12 Myths About Adoption

ADOPTION IS A GIFT. However, there’s a lot of misinformation out there. We’ve been asked plenty of interesting questions in the past, and we’ve heard a number of the myths that some people have about adoption that simply are not true. Below are some of those common myths about adoption along with commentary on why they are false. (Many of these commentaries are being shared from various adoption agencies and sources around the internet.)

MYTH #1: Adoption is quick, easy and inexpensive

Adoption is not always easy or inexpensive. Before families can adopt, adoptive parents must complete a home study which includes home visits, interviews and extensive background checks which are required by both the state and their adoption agency. There is also no crystal ball in adoption that can predict the amount of time the process will take. The matching process can be sometimes be lengthy, and can range anywhere from mere days to 2-3 years. All of this requires the services of agencies, social workers, lawyers, and other professionals, which add to the cost of adoption.

MYTH #2: International Adoptions are faster and cheaper than domestic adoptions.

International adoptions require extensive traveling, which requires extensive funds and time. Also, in more recent years, some overseas organizations have closed down suddenly without notice or refunds to prospective adoptive parents. While many international adoption agencies work to fight these risks, adopting from overseas is not necessarily faster or cheaper than private domestic adoption in the U.S. Typically, the average cost of a domestic adoption is actually much less than that of an international adoption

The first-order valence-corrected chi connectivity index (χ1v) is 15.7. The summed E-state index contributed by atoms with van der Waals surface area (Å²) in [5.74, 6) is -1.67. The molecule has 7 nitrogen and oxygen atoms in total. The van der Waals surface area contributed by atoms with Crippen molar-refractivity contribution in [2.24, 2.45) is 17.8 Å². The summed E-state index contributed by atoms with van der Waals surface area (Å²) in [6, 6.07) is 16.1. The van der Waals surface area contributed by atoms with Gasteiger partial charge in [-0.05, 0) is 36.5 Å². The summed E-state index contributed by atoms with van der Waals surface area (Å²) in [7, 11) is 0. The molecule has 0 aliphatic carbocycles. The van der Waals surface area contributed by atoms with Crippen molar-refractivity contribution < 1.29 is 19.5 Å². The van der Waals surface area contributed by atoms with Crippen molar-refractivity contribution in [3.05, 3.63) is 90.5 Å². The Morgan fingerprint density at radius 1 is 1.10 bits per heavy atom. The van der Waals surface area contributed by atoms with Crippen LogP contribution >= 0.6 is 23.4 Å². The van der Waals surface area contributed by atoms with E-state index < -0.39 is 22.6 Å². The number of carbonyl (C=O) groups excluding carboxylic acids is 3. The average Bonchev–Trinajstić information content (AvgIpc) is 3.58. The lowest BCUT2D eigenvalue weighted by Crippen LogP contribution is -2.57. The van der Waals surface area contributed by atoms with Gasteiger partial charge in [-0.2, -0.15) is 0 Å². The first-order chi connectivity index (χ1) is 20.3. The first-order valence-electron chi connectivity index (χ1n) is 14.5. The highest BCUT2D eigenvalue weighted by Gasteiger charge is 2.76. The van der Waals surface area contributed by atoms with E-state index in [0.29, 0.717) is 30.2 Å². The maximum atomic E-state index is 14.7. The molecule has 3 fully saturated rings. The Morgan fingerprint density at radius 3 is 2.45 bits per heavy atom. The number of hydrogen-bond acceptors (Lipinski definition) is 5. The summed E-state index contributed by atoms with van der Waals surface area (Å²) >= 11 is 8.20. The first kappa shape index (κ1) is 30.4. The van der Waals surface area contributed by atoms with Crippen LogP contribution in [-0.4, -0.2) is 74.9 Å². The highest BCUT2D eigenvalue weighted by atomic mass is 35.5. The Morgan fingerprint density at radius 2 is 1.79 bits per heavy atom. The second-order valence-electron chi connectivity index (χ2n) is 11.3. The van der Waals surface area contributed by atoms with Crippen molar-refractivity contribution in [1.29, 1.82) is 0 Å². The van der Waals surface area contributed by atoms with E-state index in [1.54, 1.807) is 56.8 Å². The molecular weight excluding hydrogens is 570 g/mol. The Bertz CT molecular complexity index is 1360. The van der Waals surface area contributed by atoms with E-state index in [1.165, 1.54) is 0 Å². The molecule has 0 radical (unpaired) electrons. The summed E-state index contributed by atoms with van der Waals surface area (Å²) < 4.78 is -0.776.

MYTH #3: Adopting an infant instead of an older child  is selfish.

People have strong opinions about who needs to be adopted most—older children (vs. younger), children from foster care (vs. private agency), domestic children (vs. international). But the truth is, every child needs and deserves the love of a family. It is a wonderful and powerful decision to adopt an older child, especially since nearly half of all children who are adopted out of foster care are under age one. Many older children desperately need the love of family. But God uniquely calls and equips families to adopt specific children, and no child is more or less deserving of a family.

MYTH #4: Adopted children are not wanted by their birth parents.

The idea that when a parent places a child for adoption they are giving up, or giving up on, their child is simply not true. Choosing an adoption plan for a child is an incredible and selfless act of unconditional love by the child’s birth parents. They want to provide a better life for their child than they are currently able to offer, and even though the decision is very painful, they make the sacrifice to create a happy, healthy future for their child.

MYTH #5: Birthmothers who placed their child for adoption are teenagers, drug addicts, criminals, or prostitutes.